SERoundtable: SEOs Prepare For Twitter Integration Into Google’s Search Results.
SERoundtable: Most Still Don’t See Significant Changes In The Google Mobile Results.
At this moment in time, 60% see no difference.
PS Blog: Will Google’s Mobile Friendly Changes Impact Your Photography Website?
Finally, someone admits it in plain English: “Google’s change will only affect the search results initiated from mobile devices (not including tablets). Desktop searches will remain unchanged. Further, it only applies to individual pages, not entire websites.” Too many designers are being mealy-mouthed about the specifics, trying to generate ‘panic’ business.
Later: SEOBook, “The problem with going early is you eat the expense upfront, while the rewards are still unknown.”
I suppose, because I’m more interested in a site’s information than its mobile-friendliness, I should think about using Bing or DuckDuckGo instead. If they’re going to deprecate a good source because of mobile-unfriendliness, I want nothing to do with them. I want the info, regardless of format.
ReadWrite: How To Blur Your Search Tracks On Google.
ReadWrite: Thanks To Google’s Mobilegeddon, Your Search Rank May Be Toast.
Is it Google’s web, or our web? I’m not seeing ‘mobilize or die’ numbers in any of my responsive sites’ stats.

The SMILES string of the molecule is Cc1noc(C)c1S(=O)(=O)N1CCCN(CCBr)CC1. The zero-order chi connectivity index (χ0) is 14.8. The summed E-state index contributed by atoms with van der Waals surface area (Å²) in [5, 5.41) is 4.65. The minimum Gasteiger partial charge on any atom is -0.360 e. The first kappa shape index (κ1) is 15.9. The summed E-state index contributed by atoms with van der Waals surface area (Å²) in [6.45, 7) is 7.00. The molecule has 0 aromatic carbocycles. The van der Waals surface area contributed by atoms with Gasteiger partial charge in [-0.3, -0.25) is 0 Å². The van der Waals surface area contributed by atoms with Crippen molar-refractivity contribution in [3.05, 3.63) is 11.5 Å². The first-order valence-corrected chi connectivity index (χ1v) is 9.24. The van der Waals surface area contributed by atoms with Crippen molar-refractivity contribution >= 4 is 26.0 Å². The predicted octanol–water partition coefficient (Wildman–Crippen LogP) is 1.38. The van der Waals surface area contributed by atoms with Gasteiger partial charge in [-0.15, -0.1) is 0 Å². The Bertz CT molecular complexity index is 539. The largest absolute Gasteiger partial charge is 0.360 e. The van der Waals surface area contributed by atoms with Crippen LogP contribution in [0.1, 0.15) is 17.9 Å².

SERoundtable: Google Mobile Search Drops URL For Site Name & Breadcrumb Navigation.
SERoundtable: Google’s Mobile Friendly Algorithm Is Yes Or No - No Degrees Of Mobile Friendliness?
“But as we mentioned earlier, there are over 200 different factors that determine ranking so we can’t just give you a yes or no answer with this. It depends on all the other attributes of your site, weather it is providing a great user experience or not. That is the same with desktop search, not isolated with mobile search.” In other words, Google is not going to divert the ‘bum-rush’ to get mobile-compatible, because it benefits themselves. But it may not be as critical as the knee-jerk folks are panicking over.
SER: Google Mobile Friendly Test vs Webmaster Tools Mobile Usability Reports.
Timely. It seems April 21 is the date Google will start using mobile-friendliness as a ranking metric (of 200-some metrics, so don’t panic).
SER: Google Discontinuing Original Google Webmaster Tools API, Killing Keyword Data.
FYI. “... you can no longer get keyword data for the content report from the Google Webmaster Tools API starting on April 20, 2015. Google did say there are other ways to get the data in Python, Java, and OACurl but many of the free and popular keyword tools use the API.”
Macworld: Google error leaks owner personal info for nearly 300,000 websites.
DedaSys Journal: Alarming number of spam false positives in Gmail.
I also noticed a bit a month or so ago. Those that were being caught - and they were vitally important - I whitelisted with a filter to guarantee they wouldn’t be grabbed again. I just peeped in this second, about ten items I would have preferred to see, but weren’t earthshattering if I lost them. I check the spam folder about once a month or ~500 pieces, whichever comes first, because I never do trust algorithms 100%.
The Register.UK: Google chips at Amazon’s Glacier with Cloud Storage Nearline.
Of note. Particularly photographers who get nervous ‘n’ jerky when they can’t have instant access to their backups (guilty) ...